In 2020, the vegan charity Viva! released shocking footage from an undercover investigation into three British intensive turkey farms that supply major supermarkets in the UK. During this investigation many birds were found to be so overweight they struggled to stand after falling over. Several turkeys were also found with broken wings, and workers were recorded brutally kicking helpless birds.

In 2021, a PETA investigator worked for Plainville Farms, a New Oxford, Pennsylvania-based company that claims to produce “humane” turkey in a “stress-free environment.” The PETA’s investigator found the following: “Workers attack birds to instil fear, vent frustration, or relieve boredom. They kicked, stomped on and threw birds through the air by the wing, neck, head, and snood. They tied their snoods together and laughed as the terrified birds were jostled around in the packed confines of the chute. They hit them with an iron bar and stood on their heads. They choked and throttled them, and they wrung and broke their necks. They used the turkeys’ bodies to mimic sex acts.” 

Hens are killed at about 14–16 weeks and toms at about 18–20 weeks of age when they can weigh over 20 kg (44 lb). When sent to a slaughterhouse, turkeys would be hung upside down, stunned by electrified water, and then have their throats cut. In the UK, the law allows them to be hung for up to 3 minutes before stunning, causing considerable suffering. USDA records have found that nearly one million birds are unintentionally boiled alive each year in US slaughterhouses as the slaughterhouse workers rush them through the system. During winter, due to the high demand, turkeys are often killed in smaller “seasonal” slaughterhouses or on-farm facilities, sometimes done by neck dislocation performed by untrained staff.

Although the production of turkeys in the US has been declining since 2008, more than 270 million turkeys are killed for food each year in the US, with approximately 87 million of them slaughtered and eaten for Thanksgiving, Christmas, and Easter, and around 45 million of them only for Thanksgiving (which means that, every year, Americans consume 1.4 billion pounds of turkey flesh to say “thanks” to their gods). The US is the world’s largest turkey producer and exporter and the second-largest consumer of turkey products after Israel. In 2021, 549 million pounds of US turkey were exported (mostly to Mexico, followed by Canada and China). According to USDA, the top turkey-producing US states are Minnesota, North Carolina, Arkansas, Indiana, Missouri, Virginia, Iowa and California. In the UK, around 10 million turkeys are killed each year just for Christmas dinners.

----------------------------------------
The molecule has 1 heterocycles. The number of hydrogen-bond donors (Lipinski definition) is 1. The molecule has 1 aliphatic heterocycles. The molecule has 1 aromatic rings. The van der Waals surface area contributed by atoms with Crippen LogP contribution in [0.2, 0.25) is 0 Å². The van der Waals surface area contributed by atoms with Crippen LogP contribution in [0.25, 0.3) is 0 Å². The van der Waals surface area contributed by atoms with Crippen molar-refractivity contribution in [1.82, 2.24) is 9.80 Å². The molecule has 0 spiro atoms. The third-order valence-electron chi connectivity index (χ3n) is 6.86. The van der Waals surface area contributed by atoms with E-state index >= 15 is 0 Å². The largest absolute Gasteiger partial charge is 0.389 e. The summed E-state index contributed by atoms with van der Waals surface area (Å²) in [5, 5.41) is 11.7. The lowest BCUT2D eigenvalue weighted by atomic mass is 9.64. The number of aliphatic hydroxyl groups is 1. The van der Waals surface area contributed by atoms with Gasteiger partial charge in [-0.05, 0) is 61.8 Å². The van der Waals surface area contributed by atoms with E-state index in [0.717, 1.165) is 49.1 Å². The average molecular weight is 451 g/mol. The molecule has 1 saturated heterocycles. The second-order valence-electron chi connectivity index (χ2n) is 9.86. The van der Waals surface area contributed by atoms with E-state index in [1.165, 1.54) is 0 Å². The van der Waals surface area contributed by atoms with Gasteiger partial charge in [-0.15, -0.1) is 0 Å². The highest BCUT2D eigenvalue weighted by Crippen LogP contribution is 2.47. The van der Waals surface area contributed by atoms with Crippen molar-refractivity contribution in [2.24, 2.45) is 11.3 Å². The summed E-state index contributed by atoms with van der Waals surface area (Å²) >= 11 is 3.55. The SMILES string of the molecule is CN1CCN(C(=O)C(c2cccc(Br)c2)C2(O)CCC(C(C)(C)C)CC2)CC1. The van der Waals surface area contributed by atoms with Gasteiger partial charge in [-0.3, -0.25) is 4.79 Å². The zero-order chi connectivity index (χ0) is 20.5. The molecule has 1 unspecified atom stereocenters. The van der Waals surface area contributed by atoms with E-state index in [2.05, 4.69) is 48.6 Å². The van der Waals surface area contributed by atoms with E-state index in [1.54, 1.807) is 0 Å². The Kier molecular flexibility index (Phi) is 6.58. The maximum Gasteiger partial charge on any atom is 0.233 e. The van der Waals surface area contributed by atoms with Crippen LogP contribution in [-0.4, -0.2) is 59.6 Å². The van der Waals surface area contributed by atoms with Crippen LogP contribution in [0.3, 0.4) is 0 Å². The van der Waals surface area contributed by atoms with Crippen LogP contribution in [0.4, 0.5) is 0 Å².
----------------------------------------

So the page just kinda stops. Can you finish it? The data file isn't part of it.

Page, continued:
Celebrating by Killing and Feasting 

Happy man bringing roast turkey at the table during Thanksgiving dinner By Drazen Zigic via Shutterstock (2216209757)

The tradition of feasting with dead turkeys during cultural celebrations is quite old. In England, throughout the 16th and 17th centuries, goose or capon was commonly served for Christmas, and the wealthy sometimes feasted on peacocks and swans. However, turkeys appeared on Christmas tables in England in the 16th century, and the tradition of turkey at Christmas rapidly spread throughout the country in the 17th century. The 16th-century English navigator William Strickland is generally credited with introducing the turkey into England. By the 19th century, the roast turkey had become the typical English dish for Christmas (in Charles Dickens’s A Christmas Carol, Bob Cratchit had a goose before Scrooge bought him a turkey).